France will impose new coronavirus restrictions in 16 regions, including the greater Paris and Nice areas, the country’s prime minister announced Thursday in an attempt to contain a surge of Covid-19 sweeping the country.
Jean Castex said France recorded 35,000 new infections Thursday, a rise of 23.6% in the last week, and that the variant first identified in the UK accounts for three quarters of cases.
The French Prime Minister also said that one person is entering intensive care every four minutes with Covid-19 in the country. Even more worrying, he said, is that the people being hospitalized with the disease are younger and healthier compared to previous waves.
The new measures go into effect Friday at midnight and will last at least four weeks but are less restrictive than measures imposed in March and November of last year.
“Our choice, to be less restrictive on possibilities to leave one’s home, will need to go hand in hand with real caution,” Castex said. “This is clearly about allowing for people to be outside, but not to go to friends’ homes to have a party or meet with many people without social distancing or a face mask. We know that it is in that kind of situation that the virus prospers,” he added.
The new restrictions allow individuals to go outdoors to walk or exercise but they must have an approval “certificate,” and they cannot go further than 10km from their home or travel between regions without a valid reason.
However the night time curfew – currently in effect from 6 p.m. – will be moved to 7 p.m. on Friday.
Essential businesses will remain open as will schools and universities. But people are being encouraged to work from home.
“Our conviction is that if new measures are necessary, we need to keep the same coherence, and prefer a pragmatic, proportionate, territorialized approach,” Castex said, adding that the coronavirus pandemic is “accelerating considerably” and it was “becoming clearer and clearer that it’s a third wave.”
The French strategy spearheaded by President Emmanuel Macron – who is up for re-election next year – has so far consisted of resisting a third nationwide lockdown because of the impact it would have on mental health and the economy.
Macron has favored regional weekend lockdowns instead, such as in the north and the French Riviera, a nationwide curfew has been in place since mid-December and restaurants and bars have been closed for five months.
As neighboring countries have imposed stricter restrictions to fight the spread of new variants, Macron’s less severe approach has been met with support by some and incomprehension by others. With France passing the grim milestone of 90,000 dead, the stakes are high for Macron. Critics say he’s gambling with lives.
“Macron is hedging his bets and there are human lives at stake,” communist MP Fabien Roussel told France 5.
The 43-year-old has been accused of reverting to monarchical ways by going against the advice of his Scientific Council, resisting to pressure from his ministers and showing a reluctance to change course.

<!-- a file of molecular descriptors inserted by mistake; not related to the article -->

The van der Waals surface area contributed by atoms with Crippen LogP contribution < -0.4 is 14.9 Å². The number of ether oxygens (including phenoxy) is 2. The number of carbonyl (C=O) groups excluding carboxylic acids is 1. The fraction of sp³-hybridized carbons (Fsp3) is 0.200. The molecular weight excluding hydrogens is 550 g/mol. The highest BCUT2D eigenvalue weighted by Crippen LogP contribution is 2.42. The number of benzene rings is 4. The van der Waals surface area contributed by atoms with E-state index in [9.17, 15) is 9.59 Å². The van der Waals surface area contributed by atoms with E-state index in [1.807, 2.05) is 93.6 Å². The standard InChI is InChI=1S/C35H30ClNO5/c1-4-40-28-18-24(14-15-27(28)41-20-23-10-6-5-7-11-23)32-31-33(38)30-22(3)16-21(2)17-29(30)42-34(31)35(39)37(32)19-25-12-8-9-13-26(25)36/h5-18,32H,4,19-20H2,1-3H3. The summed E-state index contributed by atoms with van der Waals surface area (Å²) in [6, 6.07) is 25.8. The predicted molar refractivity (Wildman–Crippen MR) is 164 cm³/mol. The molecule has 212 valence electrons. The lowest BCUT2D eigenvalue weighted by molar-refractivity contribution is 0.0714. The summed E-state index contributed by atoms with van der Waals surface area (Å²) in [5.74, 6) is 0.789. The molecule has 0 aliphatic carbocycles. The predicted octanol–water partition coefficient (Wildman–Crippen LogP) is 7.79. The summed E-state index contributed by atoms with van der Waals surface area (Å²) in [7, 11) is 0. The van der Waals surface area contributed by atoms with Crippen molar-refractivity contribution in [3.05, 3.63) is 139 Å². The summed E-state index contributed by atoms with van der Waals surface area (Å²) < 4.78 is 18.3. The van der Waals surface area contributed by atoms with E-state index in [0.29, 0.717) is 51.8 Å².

“When you’re French, you have everything you need to succeed providing you dare to try,” Macron is reported to have told ministers in January. “Even if the path is narrow, you have to take it.”
In February the government once again faced growing calls from members of the medical community to impose a national lockdown. French health minister Olivier Veran defended a decision to hold off.
“Every week without a lockdown is a week with additional freedoms for the French,” Veran told France Info.
But with France recording its highest daily rise of Covid-19 cases in four months on Wednesday with 38,501 new infections, according to the French health ministry, some disagree with the notion that every day without a lockdown counts as a win.
“We did not gain 15 days, we have lost 15 days and that’s allowed the situation to get worse,” Les Republicans mayor Daniel Fasquelle tweeted.
On Wednesday left-wing newspaper, Liberation, published a front page showing a mask-wearing Macron staring at the ground, “Covid: The Master Of Lost Time,” the headline read.
“The president is so afraid of losing next year’s election that his policies will end up increasing the risk of death in the French population,” epidemiologist Catherine Hill told CNN Thursday. But with the virus “everywhere,” Hill does not believe regional lockdowns are the answer.
This time last year France entered its first lockdown, which lasted three months, followed by a second lighter lockdown which began in October and ended in December.
France’s slow vaccine campaign has been widely criticized and the rollout is expected to be further hampered by the suspension of the AstraZeneca vaccine. It has partially vaccinated just 4.5% of its population, compared to 36% in the UK and 21% in the United States, according to our World in Data.
Despite the poor vaccine performance, Macron’s support has risen since the start of the year. His approval rating went up 6 percentage points to 41%, according to an Ipsos-Mori poll in March, way above his socialist predecessor Francois Hollande’s 16% in March 2016 and conservative Nicolas Sarkozy in 2011 who stood at 31%.
CNN’s Antonella Francini contributed to this report.